|Class of 2010 Hall of Fame inductee Rickey Jackson earned six trips to the Pro Bowl during his 15-year career.|
Rickey Jackson grew up in Pahokee, Fla. in a single-parent household. The family lived in a trailer and made money by chasing rabbits out of the sugar cane fields. They would get paid one dollar for each of the rabbits they caught. Now the going rate is five dollars per rabbit, according to Jackson.
He was not a highly-recruited football player coming out of high school. He was a three-star recruit, rather than a four- or five-star prospect, and was actually a better basketball player in high school than a football player.
Defensive end Hugh Green was in Jackson's freshman class at the University of Pittsburgh, and together, the two dominated. Green would always play the weak side end, while Jackson would play the strong side end. Jackson was in Green's shadow with the Panthers, but made a lot of tackles because teams always ran away from Green's side and toward Jackson.
Jackson was a very mature person, even in college, and looked like a Greek god. He was very well put together, and had an amazing muscular build. He was dominant, because at the time, offensive tackles were bigger, slower and heavy legged. Jackson's fast, explosive frame proved too much for those offensive linemen to handle.
To put in perspective how good that Pitt team was, Chris Doleman and Bill Maas were both backups on the team.
After his senior year, Jackson was the Defensive MVP of the East-West Shrine Game. He was basically an unblockable guy because he was so quick, strong and more athletic than the men trying to block him.
One thing he had to overcome was his Florida accent. Pahokee is a transient area with people coming to work on the sugar fields, and he used a lot of slang that not even his teammates could understand. He eventually overcame this impediment, however, and is now back in Pahokee as a minister and TV show host. His sermons are televised every Sunday and Monday night.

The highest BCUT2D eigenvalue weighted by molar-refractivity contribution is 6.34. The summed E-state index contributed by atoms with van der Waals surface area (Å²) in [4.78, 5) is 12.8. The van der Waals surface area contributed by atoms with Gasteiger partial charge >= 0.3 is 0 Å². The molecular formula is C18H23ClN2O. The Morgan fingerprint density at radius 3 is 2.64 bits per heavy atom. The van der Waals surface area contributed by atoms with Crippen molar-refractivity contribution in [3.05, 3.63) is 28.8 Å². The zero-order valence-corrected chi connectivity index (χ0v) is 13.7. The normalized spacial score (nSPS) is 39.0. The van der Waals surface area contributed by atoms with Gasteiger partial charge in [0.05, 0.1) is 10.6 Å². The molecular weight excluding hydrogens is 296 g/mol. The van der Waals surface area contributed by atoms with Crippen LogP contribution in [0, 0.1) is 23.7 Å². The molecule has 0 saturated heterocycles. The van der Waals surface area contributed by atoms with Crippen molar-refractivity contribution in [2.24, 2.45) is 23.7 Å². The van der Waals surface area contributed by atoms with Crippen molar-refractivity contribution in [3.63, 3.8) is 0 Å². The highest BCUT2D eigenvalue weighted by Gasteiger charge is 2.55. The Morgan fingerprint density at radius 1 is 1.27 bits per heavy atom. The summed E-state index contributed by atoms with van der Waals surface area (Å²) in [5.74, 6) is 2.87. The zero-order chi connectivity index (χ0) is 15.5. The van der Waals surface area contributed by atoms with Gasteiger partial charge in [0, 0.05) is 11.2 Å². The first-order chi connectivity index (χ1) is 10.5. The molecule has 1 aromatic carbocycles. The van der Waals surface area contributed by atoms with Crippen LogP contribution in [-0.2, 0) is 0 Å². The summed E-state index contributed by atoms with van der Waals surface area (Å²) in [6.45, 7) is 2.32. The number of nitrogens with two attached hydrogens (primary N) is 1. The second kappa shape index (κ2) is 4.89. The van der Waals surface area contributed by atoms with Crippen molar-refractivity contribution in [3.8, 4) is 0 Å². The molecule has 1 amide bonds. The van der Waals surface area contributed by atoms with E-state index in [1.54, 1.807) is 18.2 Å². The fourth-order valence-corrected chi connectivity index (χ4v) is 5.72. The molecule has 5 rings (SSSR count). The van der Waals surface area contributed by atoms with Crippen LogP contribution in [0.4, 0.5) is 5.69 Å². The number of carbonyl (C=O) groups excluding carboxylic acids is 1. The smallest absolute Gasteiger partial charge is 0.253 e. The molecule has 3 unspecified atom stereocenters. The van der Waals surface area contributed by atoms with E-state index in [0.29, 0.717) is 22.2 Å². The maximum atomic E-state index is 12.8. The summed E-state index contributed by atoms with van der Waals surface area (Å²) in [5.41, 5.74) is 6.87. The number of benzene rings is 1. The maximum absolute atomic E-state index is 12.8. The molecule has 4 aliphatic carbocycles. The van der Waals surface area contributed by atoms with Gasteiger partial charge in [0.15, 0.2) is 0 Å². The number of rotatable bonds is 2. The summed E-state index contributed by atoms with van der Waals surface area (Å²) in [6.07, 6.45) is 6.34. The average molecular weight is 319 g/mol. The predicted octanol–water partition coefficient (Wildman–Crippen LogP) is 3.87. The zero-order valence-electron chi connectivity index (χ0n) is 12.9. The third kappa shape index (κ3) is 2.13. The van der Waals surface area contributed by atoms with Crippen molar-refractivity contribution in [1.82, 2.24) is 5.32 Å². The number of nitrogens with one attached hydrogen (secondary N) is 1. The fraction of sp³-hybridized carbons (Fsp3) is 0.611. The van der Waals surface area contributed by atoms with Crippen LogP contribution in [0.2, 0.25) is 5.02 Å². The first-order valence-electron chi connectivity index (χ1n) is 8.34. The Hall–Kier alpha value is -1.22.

Over his 15-year career, Jackson accumulated 128 sacks. But the league didn't count sacks in his rookie year of 1981, so that number should really be higher. Unofficially, he had 40 forced fumbles in his career. While that's not a verifiable stat, it's believed that's the highest of all time.
When the Cowboys faced him, he was really a force. They played him five or six times and he was a serious problem to contend with, not because of his size -- he was small -- but because he was extremely powerful. He went hard on every down, no matter the score.
He closed out the final two years of his career in San Francisco, where he won a Super Bowl ring in 1994. The 49ers originally signed him to be a pass-rush specialist, but he was so good at rushing the passer, they just kept him on the field.
This is the kind of player that really deserves to be in the Hall of Fame. Through most of his career, Jackson didn't get the recognition he deserved because he played in New Orleans.
In 1987, the Saints played a 3-4 scheme. Of Vaughan Johnson, Sam Mills, Pat Swilling and Rickey Jackson, it was Jackson who was the guy the Cowboys really thought they had to block. Swilling had an exceptional run with the Saints, but he probably owes a lot of that success to Jackson.
He's just a really nice person, and represents the state of Florida in a great way.
In college, one of Jackson's summer jobs was making sure that the lawn belonging to Pittsburgh coach Jackie Sherrill was manicured.
Sherrill will be in Canton to support Jackson and his fellow University of Pittsburgh alum Russ Grimm. This is only the second time in history that two players will be inducted from one school in the same year. Ollie Matson and Gino Marchetti were both inducted in 1972 from the University of San Francisco.